Southern Baptist Convention Says It Faces Federal Investigation for Sexual Abuse

The leadership of the Southern Baptist Convention, the country’s largest Protestant denomination, said on Friday that the church was under investigation by the Justice Department for sexual abuse and that it would “fully and completely cooperate.”

Church leaders said in a statement that multiple branches of the denomination, which includes seminaries and missionary organizations, were under investigation and that the church was continuing to “grieve and lament past mistakes.”

In May, leaders of the church published a scathing review that said reports of sexual abuse were suppressed by top church officials for two decades.

That investigation, which was conducted by an outside consultant, covered reports of abuse from women and children against male pastors, church employees and officials from 2000 to the present.

One of the report’s most striking revelations was the existence of an internal list of 703 people suspected of abuse that had been compiled by an employee of the denomination’s executive committee, its national leadership body.

“For almost two decades, survivors of abuse and other concerned Southern Baptists have been contacting the Southern Baptist Convention,” the report said, “to report child molesters and other abusers who were in the pulpit or employed as church staff.”

“They made phone calls, mailed letters, sent emails” and appeared at meetings and held rallies, the report continued, “only to be met, time and time again, with resistance, stonewalling and even outright hostility.”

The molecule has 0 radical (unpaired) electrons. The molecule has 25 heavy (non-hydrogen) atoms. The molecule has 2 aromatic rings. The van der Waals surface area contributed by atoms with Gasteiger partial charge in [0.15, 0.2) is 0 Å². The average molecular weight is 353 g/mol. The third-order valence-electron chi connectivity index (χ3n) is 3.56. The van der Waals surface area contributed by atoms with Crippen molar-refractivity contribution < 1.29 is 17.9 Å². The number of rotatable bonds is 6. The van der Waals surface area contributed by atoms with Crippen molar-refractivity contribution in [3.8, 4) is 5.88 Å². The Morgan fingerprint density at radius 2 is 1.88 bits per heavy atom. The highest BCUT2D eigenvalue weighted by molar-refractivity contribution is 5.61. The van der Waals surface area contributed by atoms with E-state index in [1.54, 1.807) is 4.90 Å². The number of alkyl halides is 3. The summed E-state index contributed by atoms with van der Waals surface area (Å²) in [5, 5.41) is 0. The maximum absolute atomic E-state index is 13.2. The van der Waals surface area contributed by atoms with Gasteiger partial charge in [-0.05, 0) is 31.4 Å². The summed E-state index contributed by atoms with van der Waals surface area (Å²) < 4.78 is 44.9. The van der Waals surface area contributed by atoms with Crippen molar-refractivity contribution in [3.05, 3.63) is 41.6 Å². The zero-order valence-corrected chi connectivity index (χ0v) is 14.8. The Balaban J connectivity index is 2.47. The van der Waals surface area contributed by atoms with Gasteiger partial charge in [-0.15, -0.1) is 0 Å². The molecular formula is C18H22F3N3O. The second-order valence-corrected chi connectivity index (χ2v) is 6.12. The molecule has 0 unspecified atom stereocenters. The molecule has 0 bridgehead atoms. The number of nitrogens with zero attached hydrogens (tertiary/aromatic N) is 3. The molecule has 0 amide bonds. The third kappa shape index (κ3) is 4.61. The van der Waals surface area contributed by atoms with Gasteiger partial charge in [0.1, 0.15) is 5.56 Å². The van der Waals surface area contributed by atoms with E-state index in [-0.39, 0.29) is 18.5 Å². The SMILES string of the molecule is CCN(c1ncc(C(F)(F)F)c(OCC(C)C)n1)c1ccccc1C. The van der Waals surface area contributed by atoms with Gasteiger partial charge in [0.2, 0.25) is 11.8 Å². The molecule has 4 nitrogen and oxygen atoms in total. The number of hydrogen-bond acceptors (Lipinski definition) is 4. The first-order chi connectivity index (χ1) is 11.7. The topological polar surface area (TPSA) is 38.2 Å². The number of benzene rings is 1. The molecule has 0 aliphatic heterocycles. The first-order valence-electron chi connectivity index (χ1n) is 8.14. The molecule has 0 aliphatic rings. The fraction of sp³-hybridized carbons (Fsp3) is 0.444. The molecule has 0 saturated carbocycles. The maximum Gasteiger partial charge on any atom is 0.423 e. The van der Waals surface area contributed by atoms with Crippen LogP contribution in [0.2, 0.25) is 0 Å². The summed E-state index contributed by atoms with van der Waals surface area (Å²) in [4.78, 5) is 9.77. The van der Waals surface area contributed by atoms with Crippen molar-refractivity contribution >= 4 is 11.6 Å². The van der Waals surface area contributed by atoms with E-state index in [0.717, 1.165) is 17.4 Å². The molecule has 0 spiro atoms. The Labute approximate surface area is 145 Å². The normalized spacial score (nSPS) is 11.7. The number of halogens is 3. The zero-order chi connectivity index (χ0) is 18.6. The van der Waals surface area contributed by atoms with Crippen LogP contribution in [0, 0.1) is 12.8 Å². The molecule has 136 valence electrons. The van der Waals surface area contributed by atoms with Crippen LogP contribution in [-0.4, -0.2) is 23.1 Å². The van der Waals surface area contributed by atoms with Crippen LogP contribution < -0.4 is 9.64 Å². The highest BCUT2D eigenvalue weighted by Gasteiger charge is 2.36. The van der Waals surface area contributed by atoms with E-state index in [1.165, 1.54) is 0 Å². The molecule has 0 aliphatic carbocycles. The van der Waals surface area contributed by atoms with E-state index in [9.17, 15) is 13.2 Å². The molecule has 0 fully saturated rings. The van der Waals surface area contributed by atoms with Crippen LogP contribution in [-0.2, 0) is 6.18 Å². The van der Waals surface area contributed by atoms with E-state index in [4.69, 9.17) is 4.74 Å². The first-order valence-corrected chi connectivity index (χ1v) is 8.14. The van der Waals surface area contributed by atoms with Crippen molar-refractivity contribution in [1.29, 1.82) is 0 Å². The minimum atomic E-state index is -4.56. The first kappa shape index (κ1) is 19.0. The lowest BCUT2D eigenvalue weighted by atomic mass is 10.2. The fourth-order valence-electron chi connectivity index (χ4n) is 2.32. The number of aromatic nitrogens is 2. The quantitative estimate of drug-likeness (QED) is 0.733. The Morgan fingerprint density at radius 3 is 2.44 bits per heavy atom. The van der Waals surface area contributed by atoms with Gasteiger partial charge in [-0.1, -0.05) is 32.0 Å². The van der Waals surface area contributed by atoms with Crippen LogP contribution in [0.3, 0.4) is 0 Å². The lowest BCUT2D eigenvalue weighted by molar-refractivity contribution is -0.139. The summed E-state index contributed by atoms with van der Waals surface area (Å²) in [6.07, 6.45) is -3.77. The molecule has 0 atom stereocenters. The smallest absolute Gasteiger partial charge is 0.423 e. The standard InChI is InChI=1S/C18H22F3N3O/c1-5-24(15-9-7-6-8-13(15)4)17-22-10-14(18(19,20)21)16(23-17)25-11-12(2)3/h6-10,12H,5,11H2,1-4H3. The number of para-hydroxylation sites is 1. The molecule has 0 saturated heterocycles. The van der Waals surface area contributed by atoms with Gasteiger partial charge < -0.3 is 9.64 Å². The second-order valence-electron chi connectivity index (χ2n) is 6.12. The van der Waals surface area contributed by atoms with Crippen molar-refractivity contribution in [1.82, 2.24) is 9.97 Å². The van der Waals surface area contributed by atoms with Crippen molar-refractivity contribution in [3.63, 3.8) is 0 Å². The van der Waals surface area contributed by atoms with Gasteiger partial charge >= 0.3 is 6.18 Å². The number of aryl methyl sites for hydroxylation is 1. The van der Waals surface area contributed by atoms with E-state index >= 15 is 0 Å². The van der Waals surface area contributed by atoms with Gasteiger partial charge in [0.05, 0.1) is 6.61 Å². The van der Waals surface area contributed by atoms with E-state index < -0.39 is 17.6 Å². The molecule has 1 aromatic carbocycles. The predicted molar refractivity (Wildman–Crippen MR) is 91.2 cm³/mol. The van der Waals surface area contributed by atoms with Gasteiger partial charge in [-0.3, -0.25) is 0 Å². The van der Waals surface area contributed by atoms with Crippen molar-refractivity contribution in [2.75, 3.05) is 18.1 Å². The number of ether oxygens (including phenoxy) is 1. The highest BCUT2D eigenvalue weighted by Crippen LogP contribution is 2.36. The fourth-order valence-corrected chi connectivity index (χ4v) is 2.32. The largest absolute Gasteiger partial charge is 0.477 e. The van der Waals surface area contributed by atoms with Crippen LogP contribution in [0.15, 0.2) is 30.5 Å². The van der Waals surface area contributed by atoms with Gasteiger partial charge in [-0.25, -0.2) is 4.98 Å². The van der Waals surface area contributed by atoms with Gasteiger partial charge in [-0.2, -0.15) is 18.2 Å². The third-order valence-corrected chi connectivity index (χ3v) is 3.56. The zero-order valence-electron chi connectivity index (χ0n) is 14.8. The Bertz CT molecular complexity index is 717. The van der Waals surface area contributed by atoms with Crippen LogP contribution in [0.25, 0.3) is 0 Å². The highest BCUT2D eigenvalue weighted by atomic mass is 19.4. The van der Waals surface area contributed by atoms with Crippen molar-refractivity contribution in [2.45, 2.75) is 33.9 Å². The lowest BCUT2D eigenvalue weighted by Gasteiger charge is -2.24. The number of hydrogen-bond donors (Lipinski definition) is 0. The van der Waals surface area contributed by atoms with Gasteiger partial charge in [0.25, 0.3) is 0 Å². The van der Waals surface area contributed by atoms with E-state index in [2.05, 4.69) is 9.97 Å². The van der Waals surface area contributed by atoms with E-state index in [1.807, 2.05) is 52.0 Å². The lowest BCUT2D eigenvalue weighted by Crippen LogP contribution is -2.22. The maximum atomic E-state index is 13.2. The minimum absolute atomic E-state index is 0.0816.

The church subsequently published a 205-page list of hundreds of ministers and other church workers whom it described as being “credibly accused” of sexual abuse.

In June, at an annual convention in Anaheim, Calif., delegates voted to create a way to track pastors and other church workers credibly accused of sex abuse.

On Friday, the church’s leaders vowed to continue reforms meant to combat sexual abuse in its ranks. “We recognize our reform efforts are not finished,” they said. “Our commitment to cooperate with the Justice Department is born from our demonstrated commitment to transparently address the scourge of sexual abuse.”

The leaders included seminary presidents, executive committee members and the heads of missionary organizations.

A spokeswoman from the Civil Rights Division of the Justice Department would not confirm the investigation on Friday and had no immediate comment.

Pastors and church members have been openly frustrated in recent years at what they described as inaction by the Southern Baptist Convention. The crisis blew into the open in 2019, when an investigation by The Houston Chronicle and The San Antonio Express-News revealed that roughly 380 Southern Baptist leaders and volunteers, from youth pastors to top ministers, had pleaded guilty or been convicted of sex crimes against more than 700 victims since 1998.

The Justice Department in recent years has investigated Roman Catholic dioceses for sex abuse offenses, but it has so far struggled to prosecute them. The F.B.I. opened an inquiry in June into the Roman Catholic Church in New Orleans, The Associated Press reported.

The Southern Baptist Convention was created in 1845 when Southern Baptists split from northerners over the issue of slavery, which the southerners at the time supported and the northerners opposed. The S.B.C. now has almost 14 million members and more than 47,000 churches in all 50 states.

Glenn Thrush, Ruth Graham and Elizabeth Dias contributed reporting.

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